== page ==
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I’m a dad, science teacher, and Derby resident. Considering my son, my students and my city, one of my greatest concerns is sustainability. Each generation has encountered its challenges and risen to the occasion, but the bar is higher than ever now, and so are the stakes.

On my ride to work today, I listened to a podcast episode about “lost cities.” The main idea was, these ancient cities weren’t actually lost – they were abandoned. Places that archaeologists once assumed had been occupied until the bitter end by collapsing societies, we now know were actually left behind when conditions changed, and the people that had occupied them moved elsewhere and took their culture with them.

The hosts and their guest suggested that we should rethink what it means for a society in modern times to be permanent. If our culture, and our people, define us, then perhaps we should plan to be flexible, plastic, mobile; shifting any way the wind blows, and adapting our way of life as climate change brings harsher conditions to the areas we live in and affects the economy and comfort of each place in ways that may be surprising, changing costs and benefits with the greenhouse gas concentration in the air.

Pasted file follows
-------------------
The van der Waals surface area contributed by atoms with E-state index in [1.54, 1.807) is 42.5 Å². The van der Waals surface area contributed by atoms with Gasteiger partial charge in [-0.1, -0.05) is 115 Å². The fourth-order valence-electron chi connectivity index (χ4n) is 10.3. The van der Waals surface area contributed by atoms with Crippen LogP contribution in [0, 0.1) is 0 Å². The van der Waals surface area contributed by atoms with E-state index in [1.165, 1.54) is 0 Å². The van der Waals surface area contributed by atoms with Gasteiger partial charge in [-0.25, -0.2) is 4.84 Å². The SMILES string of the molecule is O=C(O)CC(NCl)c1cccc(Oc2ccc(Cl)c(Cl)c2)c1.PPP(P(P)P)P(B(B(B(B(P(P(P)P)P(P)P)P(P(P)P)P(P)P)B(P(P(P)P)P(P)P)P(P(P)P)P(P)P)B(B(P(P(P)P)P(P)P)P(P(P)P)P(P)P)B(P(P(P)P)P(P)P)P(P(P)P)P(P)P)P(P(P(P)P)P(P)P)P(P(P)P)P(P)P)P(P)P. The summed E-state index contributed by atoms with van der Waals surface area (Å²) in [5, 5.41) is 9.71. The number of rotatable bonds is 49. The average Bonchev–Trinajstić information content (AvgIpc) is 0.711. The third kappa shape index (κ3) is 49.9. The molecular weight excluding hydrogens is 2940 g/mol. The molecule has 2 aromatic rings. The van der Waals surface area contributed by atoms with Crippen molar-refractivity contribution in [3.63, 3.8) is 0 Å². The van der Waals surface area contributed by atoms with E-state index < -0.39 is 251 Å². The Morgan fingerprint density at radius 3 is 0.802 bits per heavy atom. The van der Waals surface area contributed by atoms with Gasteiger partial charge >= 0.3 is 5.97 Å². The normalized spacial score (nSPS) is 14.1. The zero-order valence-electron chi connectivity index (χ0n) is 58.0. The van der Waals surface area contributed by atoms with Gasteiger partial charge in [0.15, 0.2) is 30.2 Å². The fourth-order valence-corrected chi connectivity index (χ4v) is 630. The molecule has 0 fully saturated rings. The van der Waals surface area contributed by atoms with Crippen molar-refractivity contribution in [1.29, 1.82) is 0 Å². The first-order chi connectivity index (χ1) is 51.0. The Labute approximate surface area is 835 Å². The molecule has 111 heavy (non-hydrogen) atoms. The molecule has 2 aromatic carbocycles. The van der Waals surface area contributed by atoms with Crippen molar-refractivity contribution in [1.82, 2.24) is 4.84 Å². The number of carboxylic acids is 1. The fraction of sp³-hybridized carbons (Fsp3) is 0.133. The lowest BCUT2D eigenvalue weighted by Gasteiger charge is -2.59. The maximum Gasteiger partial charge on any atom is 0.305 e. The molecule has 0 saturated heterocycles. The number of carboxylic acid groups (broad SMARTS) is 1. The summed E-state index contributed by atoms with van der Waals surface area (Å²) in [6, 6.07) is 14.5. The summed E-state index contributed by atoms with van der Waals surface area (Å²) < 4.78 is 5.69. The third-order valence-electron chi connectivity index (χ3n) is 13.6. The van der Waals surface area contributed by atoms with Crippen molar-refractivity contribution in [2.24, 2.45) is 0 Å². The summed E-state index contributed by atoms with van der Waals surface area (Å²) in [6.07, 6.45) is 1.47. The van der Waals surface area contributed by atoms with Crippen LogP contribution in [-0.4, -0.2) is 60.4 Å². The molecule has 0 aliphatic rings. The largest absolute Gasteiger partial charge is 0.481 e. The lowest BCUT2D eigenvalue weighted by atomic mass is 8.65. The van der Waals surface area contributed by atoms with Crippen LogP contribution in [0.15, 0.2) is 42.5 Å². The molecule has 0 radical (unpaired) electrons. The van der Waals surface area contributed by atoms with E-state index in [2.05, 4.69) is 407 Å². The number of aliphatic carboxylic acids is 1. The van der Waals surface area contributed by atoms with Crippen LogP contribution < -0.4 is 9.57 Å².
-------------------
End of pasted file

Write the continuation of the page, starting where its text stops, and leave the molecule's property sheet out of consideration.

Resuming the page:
While I recognize that this may be reasonable and true – we may have to adapt our lifestyles, and yes, millions of Americans may have to move because of climate change – I am not “OK” with it. I love my way of life and my home. I like Derby and want to stay here the rest of my life. I want my son and my students to have bright futures – to run businesses and pursue hobbies; to enjoy the beauty of Earth, the serenity that one can find in nature, and the excitement, too; to lead the life they deserve.

It’s in our best interest to preserve the habitability of our home here, and I’m glad that even though there isn’t much cooperative bipartisanship to it, Congress is finally taking some action against climate change – an essential first step towards sustainability. I’m grateful that Wichita is moving in that direction, too, and hope that Derby will soon follow. Let’s care for the environment, because we live in it.

KYLE BEAUCHAMP

Derby, Kansas

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